By Chuck Strouse
By Scott Fishman
By Terrence McCoy
By Ryan Yousefi
By Ciara LaVelle, Kat Bein, Carolina Del Busto, and Liz Tracy
By Pepe Billete
By Ryan Yousefi
By Kyle Swenson
For Mestre the changes at El Nuevo have been worth the attendant conflict. "If [IbargYen] pushes," he says, "it's because he found too many immobile objects, a newsroom that was not as dynamic as it could be. The turnover was not related to Alberto. These were people who had been here for a bloody long time and had to go elsewhere."
IbargYen hired him, he says, told him things had to improve, and then let him do his job. The result is an editorial section that is more diversified and more interesting than ever. In addition, Mestre notes, when he has come under attack on Cuban radio for supporting controversial columnists, IbargYen has always backed him up.
Yet Mestre's experiences on El Nuevo's opinion pages seem to be different from those of reporters in the newsroom. "When IbargYen first came, we were all very excited that things would finally [improve]," says Juan Carlos Perez, a ten-year reporter who left the paper for a Puerto Rican daily. Yet disillusion set in. A number of reasons are cited, but staffers point to the hiring of a new city editor in mid-1997 as their watershed. Alfredo Casares, who had come to the paper as a 28-year-old intern from Pamplona, Spain, just the summer before, quickly caught IbargYen's eye as a young man with potential.
But El Nuevo reporters rebelled. Matters were made worse, some maintain, because someone who could do the job was already in place: Gladys Nieves, who had been assistant city editor for approximately four years. Nieves says she didn't even bother to apply when the city editor job was posted. "Everybody knew that position already had a name," she says today from Puerto Rico, where she works for El Nuevo Dia, which hired a number of El Nuevo reporters.
Several editorial staffers tried to talk IbargYen out of the appointment, but he refused to change his mind. "It was pretty sad," says one Puerto Rican reporter who left the paper. "What could [Casares] teach us? How could he supervise reporters when he doesn't know anything about the city?"
Dissatisfaction boiled over when Casares forbade reporter Cristina Llado to follow the Versace murder story, even though she had been the first journalist on the scene. Eight hours later he turned the story over to reporter Juan Carlos Perez, who refused the assignment in protest. After just eleven months on the job, Casares returned to Pamplona. IbargYen explains his departure by saying Casares missed his hometown, and his wife didn't like Miami. "There was an element of risk in inviting him," IbargYen reflects today. "It didn't work." Nonetheless, he says, "I think he will be a significant force in journalism in Spain."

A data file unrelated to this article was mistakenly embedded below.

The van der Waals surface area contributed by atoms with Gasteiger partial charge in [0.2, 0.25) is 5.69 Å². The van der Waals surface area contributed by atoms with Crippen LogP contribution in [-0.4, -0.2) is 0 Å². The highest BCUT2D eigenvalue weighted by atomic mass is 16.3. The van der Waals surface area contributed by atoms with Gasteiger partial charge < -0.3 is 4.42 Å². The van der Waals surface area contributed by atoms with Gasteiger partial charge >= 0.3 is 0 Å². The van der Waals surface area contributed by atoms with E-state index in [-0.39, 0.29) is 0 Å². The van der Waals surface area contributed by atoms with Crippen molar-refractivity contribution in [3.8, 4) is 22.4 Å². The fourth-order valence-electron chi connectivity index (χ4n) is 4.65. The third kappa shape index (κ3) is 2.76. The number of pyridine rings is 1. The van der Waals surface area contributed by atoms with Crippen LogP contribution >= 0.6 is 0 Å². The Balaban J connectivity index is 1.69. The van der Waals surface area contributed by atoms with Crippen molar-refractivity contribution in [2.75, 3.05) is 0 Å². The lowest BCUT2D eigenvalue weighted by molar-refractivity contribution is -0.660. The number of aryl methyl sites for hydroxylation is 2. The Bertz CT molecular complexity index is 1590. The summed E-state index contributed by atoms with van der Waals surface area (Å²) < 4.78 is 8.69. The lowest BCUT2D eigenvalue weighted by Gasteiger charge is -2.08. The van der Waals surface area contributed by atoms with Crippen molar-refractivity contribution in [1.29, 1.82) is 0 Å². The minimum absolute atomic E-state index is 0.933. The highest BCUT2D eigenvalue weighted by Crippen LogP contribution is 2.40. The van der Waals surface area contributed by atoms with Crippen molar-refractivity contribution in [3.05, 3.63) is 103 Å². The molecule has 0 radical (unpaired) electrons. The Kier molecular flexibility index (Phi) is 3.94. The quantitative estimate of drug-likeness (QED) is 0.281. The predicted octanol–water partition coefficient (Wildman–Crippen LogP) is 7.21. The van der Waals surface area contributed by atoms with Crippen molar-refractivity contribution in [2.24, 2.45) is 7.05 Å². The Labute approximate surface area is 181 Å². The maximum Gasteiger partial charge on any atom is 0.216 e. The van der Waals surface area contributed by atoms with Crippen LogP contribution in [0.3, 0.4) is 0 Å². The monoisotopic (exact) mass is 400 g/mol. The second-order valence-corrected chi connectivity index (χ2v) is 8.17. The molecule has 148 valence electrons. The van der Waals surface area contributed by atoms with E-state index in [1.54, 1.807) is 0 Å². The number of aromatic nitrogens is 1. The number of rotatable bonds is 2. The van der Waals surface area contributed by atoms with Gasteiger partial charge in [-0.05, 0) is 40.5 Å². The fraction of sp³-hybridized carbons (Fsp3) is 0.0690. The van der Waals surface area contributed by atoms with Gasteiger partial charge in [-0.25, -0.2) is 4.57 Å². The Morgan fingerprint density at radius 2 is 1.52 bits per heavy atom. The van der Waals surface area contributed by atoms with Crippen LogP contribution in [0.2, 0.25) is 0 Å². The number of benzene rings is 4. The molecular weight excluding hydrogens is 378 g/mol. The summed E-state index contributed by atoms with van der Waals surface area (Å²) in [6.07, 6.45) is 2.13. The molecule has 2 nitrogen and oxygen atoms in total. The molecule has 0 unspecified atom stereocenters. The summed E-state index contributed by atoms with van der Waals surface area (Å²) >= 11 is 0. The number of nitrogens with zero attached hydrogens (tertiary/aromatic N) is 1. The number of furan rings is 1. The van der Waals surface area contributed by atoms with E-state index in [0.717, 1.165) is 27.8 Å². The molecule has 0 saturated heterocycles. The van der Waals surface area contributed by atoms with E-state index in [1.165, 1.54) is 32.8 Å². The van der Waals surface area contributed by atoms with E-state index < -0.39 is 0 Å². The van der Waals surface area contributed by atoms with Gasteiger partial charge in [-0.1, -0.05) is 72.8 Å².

Casares's appointment reinforced a newsroom impression, say disgruntled former employees, that IbargYen would never promote from within, and that, despite a few exceptions, management favored men over women for top positions.
IbargYen insists there was no discrimination. Former reporter Rosa Townsend demurs. She has filed a complaint with the Equal Employment Opportunity Commission, and a lawsuit in federal court, against the Miami Herald Publishing Company, alleging discrimination and improper dismissal.
In the 1997 Knight Ridder corporate annual report, the Herald is mentioned twice for excellence in journalism and public service. One mention refers to an article in May of that year about the Port of Miami, the other to a county paving contract scandal involving Church & Tower, a story in part broken by Townsend, then a ten-year employee at El Nuevo.
She therefore found it peculiar that male colleagues who had started at about the same time were being paid as much as $12,000 more per year. She confronted her bosses.
It was not the first time Townsend had problems with her superiors. In October 1991 she had informally discussed with Miami Herald publisher Dave Lawrence alleged sexual harassment she said she suffered three years earlier at the hands of El Nuevo news editor Tony Espetia, who is now managing editor.
According to court documents filed by Townsend's lawyer, William Amlong, IbargYen did not react well to her second protest. "Following the refusal by her immediate supervisors at El Nuevo Herald to in March  promote her from a Reporter 3 to Reporter 4, plaintiff sought out and complained to Alberto IbargYen," one document states. "[He] became very angry, screaming at her in Spanish that he 'will not tolerate you accusing us of discriminating against you. You first brought a sexual harassment complaint. Now discrimination. What's next!'"
After returning from two weeks' vacation, Townsend again met with IbargYen to see if he had changed his mind about giving her a raise. "IbargYen became furious once more, saying that she had 'brought all sorts of complaints already,' and told her to go back to the newsroom."
Three days later Townsend was fired and told to leave the building immediately. To make matters doubly humiliating, the man assigned to supervise her departure was Tony Espetia. In a deposition, Townsend described the scene: "I was then told that Mr. Espetia -- the now-managing editor who previously had sexually harassed me -- would be the person to assist me in downloading personal materials from my computer, which he did smiling broadly." (Today Townsend works in the Miami office of Spain's El Pais newspaper.)